On the impact of COVID-19 fund has, she said this should resonate well with the whole country, that if you put the right people in the right places, then the vision of the government can be realized.

‘’Whatever approvals that are being given by the Federal Executive Council (FEC) on funding our activities, you can actually touch such and this is what has happened here today’’, Prof. Adeyeye excitedly told the visiting lawmakers.

She commended the House COVID-19 committee, and the Healthcare Services Committee of the 9th Assembly for committing to ensuring that NAFDAC as a regulatory agency is known internationally.

Speaking in the same vein, Chairman, House Committee on COVID-19, Haruna Mshelia commended the NAFDAC boss and her team for leveraging on latest technology to upgrade the Agency to a standard that is next to none in Africa.

“We have seen with our eyes how they have leveraged on latest technology to upgrade the organization to a standard that is next to none in Africa. I think they need to be commended. We have seen the warehouse. We have now seen the laboratory which is under construction. They have gone very far, and the standard of the construction is good’’, he said.

He added: “We have also seen the equipment awaiting to be installed in the laboratories. I have to say kudos to the DG and her team for getting good value for money as far as COVID-19 funds for NAFDAC is concerned. Other Agencies should come to NAFDAC and learn how they have leveraged on ICT to move their organization forward so that everywhere our standard can be uplifted with everyone seeing it” Mshelia advised.

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FG to test locally-made COVID-19 vaccine in November

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The COVID-19 vaccine developed by the Federal Government is set for trial by November

The PUNCH reports that the project, which is a mega research grant intervention tagged,  ‘Accelerated development of COVID-19 vaccines using innovative technological approach’, is a collaborative effort involving cluster researchers from five different institutions to consolidate problem-solving research and promote innovation in the country.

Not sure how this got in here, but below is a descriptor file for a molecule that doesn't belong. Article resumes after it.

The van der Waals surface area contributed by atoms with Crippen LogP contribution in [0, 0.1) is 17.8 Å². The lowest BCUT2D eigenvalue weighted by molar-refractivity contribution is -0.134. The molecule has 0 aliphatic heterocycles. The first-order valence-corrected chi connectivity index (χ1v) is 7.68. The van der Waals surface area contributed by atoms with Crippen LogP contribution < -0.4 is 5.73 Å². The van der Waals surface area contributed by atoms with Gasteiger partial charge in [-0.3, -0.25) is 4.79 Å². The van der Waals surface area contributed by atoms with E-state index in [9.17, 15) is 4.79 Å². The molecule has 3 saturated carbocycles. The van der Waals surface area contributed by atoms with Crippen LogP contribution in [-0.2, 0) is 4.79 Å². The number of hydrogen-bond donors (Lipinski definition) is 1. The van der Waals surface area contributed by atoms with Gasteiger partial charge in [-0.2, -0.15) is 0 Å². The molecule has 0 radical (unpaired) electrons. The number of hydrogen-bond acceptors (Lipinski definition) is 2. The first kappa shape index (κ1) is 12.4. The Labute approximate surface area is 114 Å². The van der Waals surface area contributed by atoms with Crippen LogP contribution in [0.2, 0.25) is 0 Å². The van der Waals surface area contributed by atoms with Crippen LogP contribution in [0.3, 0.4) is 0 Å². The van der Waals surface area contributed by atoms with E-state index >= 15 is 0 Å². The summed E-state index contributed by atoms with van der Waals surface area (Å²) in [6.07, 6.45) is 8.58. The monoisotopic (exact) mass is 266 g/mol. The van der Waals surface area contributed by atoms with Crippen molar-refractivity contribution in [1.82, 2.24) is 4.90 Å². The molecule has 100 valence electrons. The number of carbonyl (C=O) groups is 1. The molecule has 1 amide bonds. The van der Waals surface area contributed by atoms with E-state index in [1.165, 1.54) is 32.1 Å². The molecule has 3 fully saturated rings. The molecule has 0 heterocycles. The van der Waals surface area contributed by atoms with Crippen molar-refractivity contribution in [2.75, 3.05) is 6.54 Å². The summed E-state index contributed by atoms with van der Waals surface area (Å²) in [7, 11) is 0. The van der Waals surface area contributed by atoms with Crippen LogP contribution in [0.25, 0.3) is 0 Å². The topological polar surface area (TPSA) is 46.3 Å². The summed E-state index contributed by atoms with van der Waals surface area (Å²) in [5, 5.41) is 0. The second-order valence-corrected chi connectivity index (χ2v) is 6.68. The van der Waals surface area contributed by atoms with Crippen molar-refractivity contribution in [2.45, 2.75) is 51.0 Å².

The PUNCH had earlier reported that Tertiary Education Trust Fund awarded a total of N1.25bn to four clusters of researchers.

One of the clusters, which is the Vaccine Production Cluster, got a total grant of N450m.

According to a statement by TETFUND and made available to our correspondent in Abuja, the VPC is made up of researchers from the National Veterinary Research Institute Vom; Usman Danfodiyo University Sokoto; Faculty of Veterinary Medicine, University of Jos; Nigerian Institute of Medical Research, Lagos; and National Research Institute for Chemical Technology, Zaria.

The statement titled, ‘TETFund-sponsored COVID-19 vaccine ready for trial November’ read in part, “The Vice Chancellor of Usman Danfodiyo University, Sokoto, Prof Lawal Bilbis, who led the team of researchers to brief the Executive Secretary of TETFund, Sonny Echono, on the progress so far explained that they were able to make the breakthrough through the maximum support of the fund.

“He recalled how the COVIC-19 pandemic ravaged and unleashed untold hardship on humanity globally, noting that Nigeria was only saved by divine intervention, since the nation was not prepared for such eventuality.

“TETFund believed in us and supported us to get to where we are now. That is why we have come to give a firsthand report on the progress made so far.”

A presentation by Dr Bashir Bello of Usman Danfodiyo University, Sokoto, revealed that it had become a matter of urgency for Africa to join the rest of the world in the production of its own vaccine, as it was estimated that the continent currently imports 99 per cent of its vaccines and consumes 25 per cent of global vaccine supply.

-The Punch